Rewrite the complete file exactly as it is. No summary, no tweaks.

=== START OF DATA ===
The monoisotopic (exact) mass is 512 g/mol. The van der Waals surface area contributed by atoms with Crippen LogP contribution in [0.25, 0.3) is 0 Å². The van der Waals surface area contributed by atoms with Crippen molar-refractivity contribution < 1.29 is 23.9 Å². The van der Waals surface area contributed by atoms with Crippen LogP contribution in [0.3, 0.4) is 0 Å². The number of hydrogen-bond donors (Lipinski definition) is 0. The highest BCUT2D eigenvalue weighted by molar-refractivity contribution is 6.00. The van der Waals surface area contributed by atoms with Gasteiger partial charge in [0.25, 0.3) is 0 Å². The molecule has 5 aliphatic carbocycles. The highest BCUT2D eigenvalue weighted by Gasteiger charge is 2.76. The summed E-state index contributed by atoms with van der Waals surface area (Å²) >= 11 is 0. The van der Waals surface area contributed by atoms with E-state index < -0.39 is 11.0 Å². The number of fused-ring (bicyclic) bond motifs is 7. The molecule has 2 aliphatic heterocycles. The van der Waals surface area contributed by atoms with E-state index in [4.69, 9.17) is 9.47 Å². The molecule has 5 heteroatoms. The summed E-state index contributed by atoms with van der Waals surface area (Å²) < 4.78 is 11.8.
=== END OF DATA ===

The monoisotopic (exact) mass is 512 g/mol. The van der Waals surface area contributed by atoms with Crippen LogP contribution in [0.25, 0.3) is 0 Å². The van der Waals surface area contributed by atoms with Crippen molar-refractivity contribution < 1.29 is 23.9 Å². The van der Waals surface area contributed by atoms with Crippen LogP contribution in [0.3, 0.4) is 0 Å². The number of hydrogen-bond donors (Lipinski definition) is 0. The highest BCUT2D eigenvalue weighted by molar-refractivity contribution is 6.00. The van der Waals surface area contributed by atoms with Gasteiger partial charge in [0.25, 0.3) is 0 Å². The molecule has 5 aliphatic carbocycles. The highest BCUT2D eigenvalue weighted by Gasteiger charge is 2.76. The summed E-state index contributed by atoms with van der Waals surface area (Å²) >= 11 is 0. The van der Waals surface area contributed by atoms with E-state index < -0.39 is 11.0 Å². The number of fused-ring (bicyclic) bond motifs is 7. The molecule has 2 aliphatic heterocycles. The van der Waals surface area contributed by atoms with E-state index in [4.69, 9.17) is 9.47 Å². The molecule has 5 heteroatoms. The summed E-state index contributed by atoms with van der Waals surface area (Å²) < 4.78 is 11.8.